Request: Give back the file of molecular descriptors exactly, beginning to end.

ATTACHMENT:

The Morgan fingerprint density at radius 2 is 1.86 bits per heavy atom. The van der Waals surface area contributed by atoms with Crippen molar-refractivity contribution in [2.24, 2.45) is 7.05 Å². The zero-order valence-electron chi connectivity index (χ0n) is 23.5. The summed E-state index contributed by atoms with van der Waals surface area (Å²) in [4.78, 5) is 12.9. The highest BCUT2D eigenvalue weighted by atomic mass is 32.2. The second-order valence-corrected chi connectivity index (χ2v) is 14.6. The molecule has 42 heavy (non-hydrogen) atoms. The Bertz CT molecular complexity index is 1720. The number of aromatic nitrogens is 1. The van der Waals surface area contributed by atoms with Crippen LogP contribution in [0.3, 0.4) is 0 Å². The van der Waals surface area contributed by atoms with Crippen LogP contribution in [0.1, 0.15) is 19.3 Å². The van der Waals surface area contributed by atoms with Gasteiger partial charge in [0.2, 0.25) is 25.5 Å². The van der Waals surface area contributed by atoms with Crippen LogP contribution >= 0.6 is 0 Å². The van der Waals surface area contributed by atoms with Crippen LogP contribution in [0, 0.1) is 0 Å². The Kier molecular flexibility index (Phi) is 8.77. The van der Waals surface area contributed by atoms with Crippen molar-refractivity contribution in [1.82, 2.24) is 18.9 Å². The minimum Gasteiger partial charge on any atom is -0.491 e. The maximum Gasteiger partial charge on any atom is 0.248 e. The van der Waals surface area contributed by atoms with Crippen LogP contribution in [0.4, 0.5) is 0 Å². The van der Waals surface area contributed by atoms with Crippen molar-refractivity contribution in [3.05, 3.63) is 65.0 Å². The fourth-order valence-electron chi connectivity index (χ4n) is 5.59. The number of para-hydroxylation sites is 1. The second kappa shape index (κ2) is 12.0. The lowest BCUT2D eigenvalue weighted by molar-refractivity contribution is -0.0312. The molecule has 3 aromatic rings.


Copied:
The Morgan fingerprint density at radius 2 is 1.86 bits per heavy atom. The van der Waals surface area contributed by atoms with Crippen molar-refractivity contribution in [2.24, 2.45) is 7.05 Å². The zero-order valence-electron chi connectivity index (χ0n) is 23.5. The summed E-state index contributed by atoms with van der Waals surface area (Å²) in [4.78, 5) is 12.9. The highest BCUT2D eigenvalue weighted by atomic mass is 32.2. The second-order valence-corrected chi connectivity index (χ2v) is 14.6. The molecule has 42 heavy (non-hydrogen) atoms. The Bertz CT molecular complexity index is 1720. The number of aromatic nitrogens is 1. The van der Waals surface area contributed by atoms with Crippen LogP contribution in [0.3, 0.4) is 0 Å². The van der Waals surface area contributed by atoms with Crippen LogP contribution in [0.1, 0.15) is 19.3 Å². The van der Waals surface area contributed by atoms with Gasteiger partial charge in [0.2, 0.25) is 25.5 Å². The van der Waals surface area contributed by atoms with Crippen LogP contribution >= 0.6 is 0 Å². The van der Waals surface area contributed by atoms with Crippen LogP contribution in [0, 0.1) is 0 Å². The Kier molecular flexibility index (Phi) is 8.77. The van der Waals surface area contributed by atoms with Crippen molar-refractivity contribution in [1.82, 2.24) is 18.9 Å². The minimum Gasteiger partial charge on any atom is -0.491 e. The maximum Gasteiger partial charge on any atom is 0.248 e. The van der Waals surface area contributed by atoms with Crippen LogP contribution in [0.4, 0.5) is 0 Å². The van der Waals surface area contributed by atoms with Crippen molar-refractivity contribution in [3.05, 3.63) is 65.0 Å². The fourth-order valence-electron chi connectivity index (χ4n) is 5.59. The number of para-hydroxylation sites is 1. The second kappa shape index (κ2) is 12.0. The lowest BCUT2D eigenvalue weighted by molar-refractivity contribution is -0.0312. The molecule has 3 aromatic rings.